I’ve been re-reading the Day Keene duo book (duo, as it contains two full novels – quite a Day deal, really) put out by Stark House, the one which contains both My Flesh is Sweet (which has its own My Flesh is Sweet Cocktail Talk in the Spiked Punch, and for that matter, check out all the Day Keene Cocktail Talk posts) and Framed in Guilt. And in said re-reading, a couple sweet quotes I should have highlighted the first time popped out to me. So, consider this Part I. Framed in Guilt (which may well be the mighty pulp master Keene’s first!) is a fast-paced, well-plotted, yarn in the Keene style, in which Hollywood scripter Robert Stanton barrels around CA, with his past catching up to him (maybe?) and a murder or two hung on him, as well as nearly getting burned himself. It moves in the Keene manner! Which is a high compliment indeed. And they drink some Scotch, as well as other things. But below, Scotch.
The man at the wheel seemed to shrink. His coat was suddenly too large for his shoulders. It seemed difficult for him to breathe. “I didn’t know there was a child. Believe me.” He took a bottle from the glove compartment. “After that, I need a drink.”
“You might ask if I cared for one,” Grace said.
He handed her the bottle. It was dimpled bottle Scotch, and tasted as good as it smelled. Grace drank sparingly, then corked and returned the bottle to the glove compartment.
–Day Keene, Framed in Guilt
December 3, 2019
The Hal Masur Cocktail Talking continues! Or Harold Q. Masur if you prefer (my guess is he wouldn’t have cared a whit). But either way – hard talking, hard drinking, hard lawyering, hardly ever skipping a chance to flirt lawyer Scott Jordan (Mr. Masur’s regular protagonist) is at it again here on the Spiked Punch, this time with a quote from the deadly-named Bury Me Deep. We had a swell Dubonnet and brandy-fueled quote in our Bury Me Deep, Part I Cocktail Talk many courtrooms ago, but I just re-read the book, along with other Jordan escapades, and had to put a second quote up here. And it’s right down below, and is one that reminded me of all the wonderful distillers I’ve known.
“Quite a coincidence,” I said. “I have a present for you.”
She pressed my arm lightly. “You’re a psychic. I love presents. Let’s have a drink on it.”
She poured some bourbon into a pair of thin jiggers and we touched glasses. It was fine bourbon. The distiller hadn’t become impatient. It was smooth as a hummingbird’s wing. She turned to me with a shine in her eyes.
“I’m terribly excited. What is it?”
—Bury Me Deep, Harold Q. Masur
October 4, 2019
Okay, hopefully this isn’t annoying (too much), but I’m going to lay out a perfect chilly-fall-night drink, but it has not one, but two ingredients that might not be easy for all to get – however, they are worth getting, so get on your buggies (or whatever you use for transportation) and perhaps time machines (or whatever you use to travel through time). The first is from the swell sweethearts at Seattle Distilling Company, a whiskey made from Washington-grown rye (the best rye, I’m guessing), called Brockway Hill, which has a lovely rye spice flavor and umph and is well worth sipping solo as well as in this cocktail. However! That’s not the end of the story, as this delight was named for a Vashon Island bootlegger from back during the sad time called prohibition. Does that story make it taste better? Yep, yep it does! Our second ingredient alluded to above is another WA-made delight: Scrappy’s Seville Orange bitters. A seasonal Scrappy’s (hence the harder to get, and maybe the need for time machines), it as-you’d-expect utilizes Seville oranges, the peels specifically, and delivers cozy marmalade and winter spice action. Watch for it as the snow falls. Our last ingredient in this Manhattan-y trio is actually more available now than it was – because it’s fairly new and wasn’t available at all in the dark days of the past: Cynar 70. If you haven’t had the amazing and fairly-legendary Italian artichoke-based amaro Cynar, then shame on you. Have it now, and then have its higher-proof sibling, Cynar 70. The latter still brings the herbally goodness, but with a bit of a stronger kick, a kick that can be nice to have in cocktails such at this one. Drink up (but not when driving that buggy).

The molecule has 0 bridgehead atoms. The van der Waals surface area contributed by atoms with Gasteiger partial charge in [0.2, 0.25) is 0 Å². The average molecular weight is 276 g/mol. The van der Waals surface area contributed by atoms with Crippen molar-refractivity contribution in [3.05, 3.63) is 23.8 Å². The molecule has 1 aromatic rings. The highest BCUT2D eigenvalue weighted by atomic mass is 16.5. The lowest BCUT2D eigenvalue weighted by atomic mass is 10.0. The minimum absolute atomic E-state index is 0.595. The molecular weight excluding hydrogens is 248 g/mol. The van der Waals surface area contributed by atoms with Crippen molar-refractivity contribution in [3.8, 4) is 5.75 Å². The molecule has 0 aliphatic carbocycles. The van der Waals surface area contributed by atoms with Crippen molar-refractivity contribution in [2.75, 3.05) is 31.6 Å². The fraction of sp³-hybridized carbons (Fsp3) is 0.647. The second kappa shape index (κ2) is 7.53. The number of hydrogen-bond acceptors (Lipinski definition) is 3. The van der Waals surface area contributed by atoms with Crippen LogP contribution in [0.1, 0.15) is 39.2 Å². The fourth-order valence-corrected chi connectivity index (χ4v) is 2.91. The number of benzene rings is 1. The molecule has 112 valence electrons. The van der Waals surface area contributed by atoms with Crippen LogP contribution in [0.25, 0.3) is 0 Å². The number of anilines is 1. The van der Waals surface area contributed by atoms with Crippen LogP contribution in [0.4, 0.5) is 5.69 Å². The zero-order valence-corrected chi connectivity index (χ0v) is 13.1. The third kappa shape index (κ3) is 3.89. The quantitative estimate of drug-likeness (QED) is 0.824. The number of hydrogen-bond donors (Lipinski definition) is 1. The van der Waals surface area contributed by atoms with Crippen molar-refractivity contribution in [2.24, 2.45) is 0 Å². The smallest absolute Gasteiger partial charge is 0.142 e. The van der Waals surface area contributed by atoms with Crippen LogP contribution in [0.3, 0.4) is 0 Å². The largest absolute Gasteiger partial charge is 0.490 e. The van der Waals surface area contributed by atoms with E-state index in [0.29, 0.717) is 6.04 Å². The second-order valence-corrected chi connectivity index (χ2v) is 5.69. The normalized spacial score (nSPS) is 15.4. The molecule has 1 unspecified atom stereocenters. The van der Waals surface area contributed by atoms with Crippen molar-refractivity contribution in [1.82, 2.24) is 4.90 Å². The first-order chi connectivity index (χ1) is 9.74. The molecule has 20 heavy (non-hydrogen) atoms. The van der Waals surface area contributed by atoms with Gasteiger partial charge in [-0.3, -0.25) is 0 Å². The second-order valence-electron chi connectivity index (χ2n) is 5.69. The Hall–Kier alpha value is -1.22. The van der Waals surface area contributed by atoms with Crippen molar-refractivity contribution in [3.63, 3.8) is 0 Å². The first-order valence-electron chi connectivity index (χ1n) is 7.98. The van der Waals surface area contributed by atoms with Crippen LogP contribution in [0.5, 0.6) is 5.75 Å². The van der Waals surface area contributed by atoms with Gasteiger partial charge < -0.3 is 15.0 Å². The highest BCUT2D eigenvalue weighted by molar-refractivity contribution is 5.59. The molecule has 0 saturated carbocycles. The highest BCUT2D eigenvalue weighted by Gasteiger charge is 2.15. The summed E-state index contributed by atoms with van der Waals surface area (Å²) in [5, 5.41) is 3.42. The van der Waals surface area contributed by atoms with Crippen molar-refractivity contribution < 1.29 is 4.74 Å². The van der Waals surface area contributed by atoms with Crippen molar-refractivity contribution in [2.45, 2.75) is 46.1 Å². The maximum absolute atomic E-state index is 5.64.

Rye on Earth
2-1/2 ounces Seattle Distilling Company Brockway Hill whiskey
1/2 ounce Cynar 70
2 dashes Scrappy’s Seville Orange bitters
Blackberry, for garnish*
1. Fill a cocktail shaker or mixing glass halfway full with cracked ices. Add our trio of stalwarts. Stir well.
2. Add your blackberry to a cocktail glass. Strain the mix into said glass.
*You could go a cherry here. But blackberries are cool. And you wanna be cool, right?
September 20, 2019
Fall officially starts in three days, and I can feel it (this happens when you get to be my age – it could also just be a good thing to say) deep inside. And what does one sip when the fall is about to start and you can feel it, and winter behind it, always, coming? Well, a Whiskey Sour seems like a good choice, with that heft of whiskey and the citrus zing underneath, and then an echo of sweet (to remind you and spring, also always, follows winter). At least that’s the route I’m running today!
The Whiskey Sour
2 ounces Four Roses straight bourbon
1/2 ounce freshly squeezed lemon juice
1/2 ounce simple syrup
Lemon slice, for garnish
1. Fill a cocktail shaker halfway full with ice cubes. Add the bourbon, lemon juice, and syrup. Shake well.
2. Strain through a fine strainer into a cocktail glass. Garnish with a lemon slice.